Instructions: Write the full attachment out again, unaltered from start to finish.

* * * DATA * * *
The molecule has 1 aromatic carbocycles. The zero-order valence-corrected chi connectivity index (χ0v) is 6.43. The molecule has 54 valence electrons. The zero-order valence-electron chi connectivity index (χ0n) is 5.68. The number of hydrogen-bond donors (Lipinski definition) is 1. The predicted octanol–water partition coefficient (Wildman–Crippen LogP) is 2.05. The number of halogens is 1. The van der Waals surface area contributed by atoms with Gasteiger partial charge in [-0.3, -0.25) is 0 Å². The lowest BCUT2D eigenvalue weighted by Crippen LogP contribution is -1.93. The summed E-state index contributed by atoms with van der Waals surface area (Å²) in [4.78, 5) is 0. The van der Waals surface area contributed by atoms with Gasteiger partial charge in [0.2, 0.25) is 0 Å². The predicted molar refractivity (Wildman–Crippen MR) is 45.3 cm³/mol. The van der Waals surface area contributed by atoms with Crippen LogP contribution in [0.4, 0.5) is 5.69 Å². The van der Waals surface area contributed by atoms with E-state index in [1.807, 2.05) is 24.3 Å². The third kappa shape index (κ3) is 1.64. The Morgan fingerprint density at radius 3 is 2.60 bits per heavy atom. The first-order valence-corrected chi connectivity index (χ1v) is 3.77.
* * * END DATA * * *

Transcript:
The molecule has 1 aromatic carbocycles. The zero-order valence-corrected chi connectivity index (χ0v) is 6.43. The molecule has 54 valence electrons. The zero-order valence-electron chi connectivity index (χ0n) is 5.68. The number of hydrogen-bond donors (Lipinski definition) is 1. The predicted octanol–water partition coefficient (Wildman–Crippen LogP) is 2.05. The number of halogens is 1. The van der Waals surface area contributed by atoms with Gasteiger partial charge in [-0.3, -0.25) is 0 Å². The lowest BCUT2D eigenvalue weighted by Crippen LogP contribution is -1.93. The summed E-state index contributed by atoms with van der Waals surface area (Å²) in [4.78, 5) is 0. The van der Waals surface area contributed by atoms with Gasteiger partial charge in [0.2, 0.25) is 0 Å². The predicted molar refractivity (Wildman–Crippen MR) is 45.3 cm³/mol. The van der Waals surface area contributed by atoms with Crippen LogP contribution in [0.4, 0.5) is 5.69 Å². The van der Waals surface area contributed by atoms with E-state index in [1.807, 2.05) is 24.3 Å². The third kappa shape index (κ3) is 1.64. The Morgan fingerprint density at radius 3 is 2.60 bits per heavy atom. The first-order valence-corrected chi connectivity index (χ1v) is 3.77.